We are three recent college graduates interested in the politicization of abortion access and reproductive rights in the United States. This project came out of an attempt to answer a seemingly simple question:
Can I get an abortion in my state during a pandemic?
Despite hours of research, reading news articles and analysis, and poring over executive orders and government press statements, the answer to this question remained complicated and uncertain. Journalists, policymakers, and activists tracking this issue have come to a similar conclusion. Some states have seized upon this moment to ban access to abortion, defining the procedure as “elective,” while others have moved to affirm its protections. But in many states, it is nearly impossible to figure out how your access to abortion services will be impacted. How is a person in need of an abortion, amidst all the other uncertainty and additional burden brought about by COVID-19, supposed to determine this for themself?
We have produced three maps that together indicate whether abortion services were initially defined as essential or non-essential, whether abortion services are now available, and how pre-existing abortion restrictions have affected access. These maps are intended to provide some needed clarity around abortion availability during the COVID-19 pandemic.
That said, these maps are only an initial assessment of the impacts of COVID-19 on abortion availability and accessibility. There are innumerable other consequences of COVID-19 on abortion and reproductive health care access that are experienced inequitably across communties in the U.S. Researchers before us have identified how gender identity, race, socioeconomic status, and immigration status are some of the key factors that affect access to reproductive health. Reproductive health access is inequitable in non-pandemic conditions, and pandemic conditions have exacerbated health inequities. Next iterations of this site will aim to address these critical factors. We welcome any feedback as to how to best address the many factors affecting equitable access.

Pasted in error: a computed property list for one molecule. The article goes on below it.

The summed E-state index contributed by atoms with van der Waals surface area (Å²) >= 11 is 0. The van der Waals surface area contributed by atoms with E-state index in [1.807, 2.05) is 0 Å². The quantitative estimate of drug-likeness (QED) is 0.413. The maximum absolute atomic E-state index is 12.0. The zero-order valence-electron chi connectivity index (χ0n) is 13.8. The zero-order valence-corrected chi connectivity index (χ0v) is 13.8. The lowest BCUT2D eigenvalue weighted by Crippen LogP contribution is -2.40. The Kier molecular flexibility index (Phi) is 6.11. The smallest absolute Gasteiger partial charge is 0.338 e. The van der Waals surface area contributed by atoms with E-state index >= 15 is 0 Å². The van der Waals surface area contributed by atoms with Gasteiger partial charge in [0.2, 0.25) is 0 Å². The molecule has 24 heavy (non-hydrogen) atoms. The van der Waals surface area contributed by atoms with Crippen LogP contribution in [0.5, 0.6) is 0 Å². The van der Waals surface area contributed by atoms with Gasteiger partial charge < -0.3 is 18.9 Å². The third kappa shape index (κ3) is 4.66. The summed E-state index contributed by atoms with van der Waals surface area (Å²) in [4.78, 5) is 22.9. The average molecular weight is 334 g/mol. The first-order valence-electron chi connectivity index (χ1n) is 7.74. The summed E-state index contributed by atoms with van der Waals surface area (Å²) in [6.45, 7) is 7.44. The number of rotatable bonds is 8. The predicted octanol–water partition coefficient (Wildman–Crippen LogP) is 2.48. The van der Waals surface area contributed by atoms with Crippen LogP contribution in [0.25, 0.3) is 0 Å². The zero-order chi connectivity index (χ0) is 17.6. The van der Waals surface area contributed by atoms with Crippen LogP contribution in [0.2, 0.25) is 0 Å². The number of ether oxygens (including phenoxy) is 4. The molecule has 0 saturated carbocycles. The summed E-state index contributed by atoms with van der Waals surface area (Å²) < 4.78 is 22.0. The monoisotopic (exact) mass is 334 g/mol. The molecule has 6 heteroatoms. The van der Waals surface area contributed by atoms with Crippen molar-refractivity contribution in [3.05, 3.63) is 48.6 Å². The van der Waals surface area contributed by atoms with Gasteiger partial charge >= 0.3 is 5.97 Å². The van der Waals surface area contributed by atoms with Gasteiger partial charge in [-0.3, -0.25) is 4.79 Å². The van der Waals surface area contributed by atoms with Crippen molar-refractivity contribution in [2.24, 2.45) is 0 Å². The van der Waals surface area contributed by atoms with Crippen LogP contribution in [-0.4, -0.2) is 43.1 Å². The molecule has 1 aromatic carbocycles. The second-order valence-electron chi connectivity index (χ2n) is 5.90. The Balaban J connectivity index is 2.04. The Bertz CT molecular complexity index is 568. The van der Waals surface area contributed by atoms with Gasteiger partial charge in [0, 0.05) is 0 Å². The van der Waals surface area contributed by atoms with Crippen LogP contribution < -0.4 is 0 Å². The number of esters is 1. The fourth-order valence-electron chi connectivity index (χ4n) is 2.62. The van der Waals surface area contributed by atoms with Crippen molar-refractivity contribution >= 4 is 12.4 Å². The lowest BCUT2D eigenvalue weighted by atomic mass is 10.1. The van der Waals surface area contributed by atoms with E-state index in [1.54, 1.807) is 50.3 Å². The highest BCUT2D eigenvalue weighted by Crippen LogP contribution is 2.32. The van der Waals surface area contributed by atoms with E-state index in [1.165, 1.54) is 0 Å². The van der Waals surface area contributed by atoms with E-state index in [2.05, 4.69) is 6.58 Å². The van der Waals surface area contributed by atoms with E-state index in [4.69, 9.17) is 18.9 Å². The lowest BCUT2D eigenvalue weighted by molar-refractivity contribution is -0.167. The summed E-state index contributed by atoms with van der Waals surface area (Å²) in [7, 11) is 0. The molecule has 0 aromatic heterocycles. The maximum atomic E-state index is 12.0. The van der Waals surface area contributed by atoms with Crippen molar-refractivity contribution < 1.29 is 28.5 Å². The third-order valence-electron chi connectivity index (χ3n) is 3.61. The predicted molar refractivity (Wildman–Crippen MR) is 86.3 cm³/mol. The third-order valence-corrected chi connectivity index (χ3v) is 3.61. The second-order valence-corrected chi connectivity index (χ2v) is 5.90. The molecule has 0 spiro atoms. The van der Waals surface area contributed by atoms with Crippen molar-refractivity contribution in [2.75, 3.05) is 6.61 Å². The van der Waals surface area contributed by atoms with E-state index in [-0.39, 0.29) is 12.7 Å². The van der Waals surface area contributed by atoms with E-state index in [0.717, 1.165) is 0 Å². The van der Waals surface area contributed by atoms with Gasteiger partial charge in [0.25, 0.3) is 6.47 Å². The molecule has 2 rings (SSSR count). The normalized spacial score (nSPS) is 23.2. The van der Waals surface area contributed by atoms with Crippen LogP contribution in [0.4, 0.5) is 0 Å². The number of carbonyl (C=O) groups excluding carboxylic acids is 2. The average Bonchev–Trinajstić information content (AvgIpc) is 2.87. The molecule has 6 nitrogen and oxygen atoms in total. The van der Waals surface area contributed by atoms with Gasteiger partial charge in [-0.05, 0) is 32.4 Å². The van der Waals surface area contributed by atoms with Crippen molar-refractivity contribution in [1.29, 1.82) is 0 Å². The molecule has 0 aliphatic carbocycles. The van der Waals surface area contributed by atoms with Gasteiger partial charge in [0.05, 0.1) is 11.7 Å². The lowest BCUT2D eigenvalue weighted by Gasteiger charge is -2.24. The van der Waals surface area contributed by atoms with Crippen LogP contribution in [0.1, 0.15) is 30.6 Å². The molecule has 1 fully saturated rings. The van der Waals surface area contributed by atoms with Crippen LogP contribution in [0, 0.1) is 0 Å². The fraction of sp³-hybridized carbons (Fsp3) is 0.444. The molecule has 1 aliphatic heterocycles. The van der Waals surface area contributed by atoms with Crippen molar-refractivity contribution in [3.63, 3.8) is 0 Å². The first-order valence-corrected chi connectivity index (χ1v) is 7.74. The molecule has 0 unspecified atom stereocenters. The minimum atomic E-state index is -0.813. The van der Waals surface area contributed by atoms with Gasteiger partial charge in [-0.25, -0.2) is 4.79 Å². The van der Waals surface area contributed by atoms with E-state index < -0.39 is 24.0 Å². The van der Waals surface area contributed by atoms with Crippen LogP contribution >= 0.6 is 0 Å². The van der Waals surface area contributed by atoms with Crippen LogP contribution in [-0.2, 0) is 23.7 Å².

In the meantime, we hope that you find this website useful. The information used to make these maps is constantly changing and we are working to keep our content current. If you see something that does not reflect the reality in your state, please let us know and we will update as quickly as we can. Any questions, comments, or ideas can be directed to email@example.com.
We welcome all feedback and believe in the importance of unity in standing up for our reproductive health care rights.
Charlotte Evans, Tara Gallagher, Io Jones
Meet our research volunteers!
Emma Press is a sophomore at Vanderbilt intending to major in Sociology. Emma got interested in reproductive justice when she moved from NYC to Nashville and saw the major limitations to abortion access in Tennessee.
Sarah Werdmann is an upcoming freshman at Wellesley College who wants to study anthropology. She became interested in reproductive justice when her home state of Ohio began trying to pass the HB 182 bill in 2019, which prohibited abortion insurance coverage.